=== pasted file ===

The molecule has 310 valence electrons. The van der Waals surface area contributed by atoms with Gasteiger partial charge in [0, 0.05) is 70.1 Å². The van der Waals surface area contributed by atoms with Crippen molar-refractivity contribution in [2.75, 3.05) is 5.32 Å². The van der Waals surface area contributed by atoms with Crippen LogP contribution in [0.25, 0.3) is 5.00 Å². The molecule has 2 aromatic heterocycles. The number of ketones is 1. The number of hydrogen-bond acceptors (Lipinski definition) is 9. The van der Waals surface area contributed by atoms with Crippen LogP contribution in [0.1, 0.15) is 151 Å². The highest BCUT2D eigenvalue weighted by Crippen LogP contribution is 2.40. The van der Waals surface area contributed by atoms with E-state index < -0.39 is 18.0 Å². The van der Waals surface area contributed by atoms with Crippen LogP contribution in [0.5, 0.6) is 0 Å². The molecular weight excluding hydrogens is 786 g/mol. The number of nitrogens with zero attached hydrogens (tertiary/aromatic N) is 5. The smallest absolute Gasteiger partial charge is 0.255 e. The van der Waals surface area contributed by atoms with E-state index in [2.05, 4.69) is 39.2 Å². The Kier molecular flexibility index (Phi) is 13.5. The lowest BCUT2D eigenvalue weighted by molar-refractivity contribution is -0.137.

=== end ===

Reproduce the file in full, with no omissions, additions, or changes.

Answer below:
The molecule has 310 valence electrons. The van der Waals surface area contributed by atoms with Gasteiger partial charge in [0, 0.05) is 70.1 Å². The van der Waals surface area contributed by atoms with Crippen molar-refractivity contribution in [2.75, 3.05) is 5.32 Å². The van der Waals surface area contributed by atoms with Crippen LogP contribution in [0.25, 0.3) is 5.00 Å². The molecule has 2 aromatic heterocycles. The number of ketones is 1. The number of hydrogen-bond acceptors (Lipinski definition) is 9. The van der Waals surface area contributed by atoms with Crippen LogP contribution in [0.1, 0.15) is 151 Å². The highest BCUT2D eigenvalue weighted by Crippen LogP contribution is 2.40. The van der Waals surface area contributed by atoms with E-state index < -0.39 is 18.0 Å². The van der Waals surface area contributed by atoms with Crippen LogP contribution in [0.5, 0.6) is 0 Å². The molecular weight excluding hydrogens is 786 g/mol. The number of nitrogens with zero attached hydrogens (tertiary/aromatic N) is 5. The smallest absolute Gasteiger partial charge is 0.255 e. The van der Waals surface area contributed by atoms with E-state index in [2.05, 4.69) is 39.2 Å². The Kier molecular flexibility index (Phi) is 13.5. The lowest BCUT2D eigenvalue weighted by molar-refractivity contribution is -0.137.